If we consider the ages 20-23 the “early twenties”, 24-26 the “mid twenties”, and 27-29 the “late twenties” then I’ve just entered the “mid twenties” category. I used to dread getting older each year, thinking my youth was escaping me and that adulthood was some scary thing that was irreversible (which I suppose it technically is). For the first time I was excited to turn a year older because I realized that all the things I’ve been learning about myself in my “early twenties” I want to acknowledge, accept, and respect. And there are some things I’m just straight up ecstatic to leave behind. Here are the 5 life changing things I’d like to say adios (and f*ck you) to and leave in the “early twenties” category.
1. A shitty part time job. No one wants you, you crappy-barely-above-minimum-wage-job #sorrynotsorry. It is people’s lifetime goal to leave you and never go back. Earning a full time job where people value you and your work is one by far one of the most rewarding moments in your twenties.
2. Going out to the bars and staying there until 2am. This activity gets old quick (let’s be real, it’s just not the same once you’re out of college). And if you move back in with your parents after graduating it’s kind of weird strolling in after 2am, no matter how chill they are. Also, this should be no one’s favorite past time or hobby for their entire twenties. I promise, there are more hobbies out there that are way more fulfilling and satisfying than partying every weekend.
3. Basing how much fun I had on how drunk I was. Yeah, I used to do that. I used to drink to get drunk, but that’s expensive and never fun the next day. Not being hung-over is the greatest thing ever. And basing how much fun you are having on true laughter, pure happiness, and enjoyment is probably is better measure of fun than how drunk you are. Oh, did I say probably? I meant absolutely-most-definitely a better measure. Try it one day, you just may like it.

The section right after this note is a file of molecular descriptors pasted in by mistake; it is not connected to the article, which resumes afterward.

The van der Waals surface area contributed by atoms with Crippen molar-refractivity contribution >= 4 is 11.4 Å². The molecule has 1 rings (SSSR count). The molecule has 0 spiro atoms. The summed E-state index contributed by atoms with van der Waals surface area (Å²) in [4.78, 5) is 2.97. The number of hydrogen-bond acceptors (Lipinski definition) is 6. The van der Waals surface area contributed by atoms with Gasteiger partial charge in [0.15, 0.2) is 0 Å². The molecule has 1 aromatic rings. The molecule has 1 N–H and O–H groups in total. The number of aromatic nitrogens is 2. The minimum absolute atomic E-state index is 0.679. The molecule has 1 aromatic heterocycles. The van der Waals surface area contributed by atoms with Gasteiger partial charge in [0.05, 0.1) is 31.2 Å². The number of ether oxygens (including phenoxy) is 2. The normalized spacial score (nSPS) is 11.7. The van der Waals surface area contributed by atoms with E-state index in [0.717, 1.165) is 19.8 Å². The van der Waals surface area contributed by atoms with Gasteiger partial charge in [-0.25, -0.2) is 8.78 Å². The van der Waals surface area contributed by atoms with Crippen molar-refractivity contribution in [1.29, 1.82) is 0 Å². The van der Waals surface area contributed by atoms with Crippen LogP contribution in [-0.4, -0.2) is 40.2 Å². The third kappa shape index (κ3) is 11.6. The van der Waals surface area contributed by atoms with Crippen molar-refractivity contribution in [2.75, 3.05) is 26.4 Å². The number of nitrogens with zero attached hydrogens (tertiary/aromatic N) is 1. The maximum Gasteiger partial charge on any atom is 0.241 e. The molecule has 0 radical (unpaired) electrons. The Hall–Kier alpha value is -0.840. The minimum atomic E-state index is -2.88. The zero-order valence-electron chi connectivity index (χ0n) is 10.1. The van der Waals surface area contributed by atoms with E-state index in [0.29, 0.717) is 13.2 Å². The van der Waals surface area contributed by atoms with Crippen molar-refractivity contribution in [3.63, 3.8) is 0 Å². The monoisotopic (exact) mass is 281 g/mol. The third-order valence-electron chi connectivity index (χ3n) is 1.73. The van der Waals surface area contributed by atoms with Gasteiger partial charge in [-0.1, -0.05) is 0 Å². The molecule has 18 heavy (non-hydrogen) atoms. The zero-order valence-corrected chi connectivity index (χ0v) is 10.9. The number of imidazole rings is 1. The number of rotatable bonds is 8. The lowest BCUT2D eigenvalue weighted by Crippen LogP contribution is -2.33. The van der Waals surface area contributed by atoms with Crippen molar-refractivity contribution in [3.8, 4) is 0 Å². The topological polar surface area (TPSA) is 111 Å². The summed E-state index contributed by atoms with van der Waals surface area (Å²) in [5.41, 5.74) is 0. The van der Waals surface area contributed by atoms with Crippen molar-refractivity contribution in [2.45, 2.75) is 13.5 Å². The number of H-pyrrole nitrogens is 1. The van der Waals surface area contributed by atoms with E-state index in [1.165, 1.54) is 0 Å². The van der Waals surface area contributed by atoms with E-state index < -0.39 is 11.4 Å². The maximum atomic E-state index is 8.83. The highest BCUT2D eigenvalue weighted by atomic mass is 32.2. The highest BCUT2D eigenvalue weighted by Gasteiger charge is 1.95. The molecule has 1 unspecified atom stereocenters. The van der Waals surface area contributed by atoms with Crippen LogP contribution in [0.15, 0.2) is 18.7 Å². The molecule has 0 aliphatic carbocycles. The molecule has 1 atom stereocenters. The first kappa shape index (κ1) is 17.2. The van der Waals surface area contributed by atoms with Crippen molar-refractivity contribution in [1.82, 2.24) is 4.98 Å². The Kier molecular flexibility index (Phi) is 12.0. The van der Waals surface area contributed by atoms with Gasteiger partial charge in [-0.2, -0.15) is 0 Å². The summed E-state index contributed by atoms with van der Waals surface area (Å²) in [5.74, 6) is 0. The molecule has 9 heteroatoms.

4. Feeding into insecurities. We all have insecurities and they may never go away forever. But accepting these insecurities and nurturing them is far better than feeding into them.
5. Pleasing others before pleasing myself. I used to think I had to do everything I was asked of or invited to, regardless if I actually wanted to or not. Some people are worth doing things for (or with) while others are not. It’s up to you to decide who is worth it because if you do it for everyone all the time, it becomes stressful and can strain the relationships with those you really do care about. Taking yourself into consideration is never selfish, in certain situations, it can actually be selfless.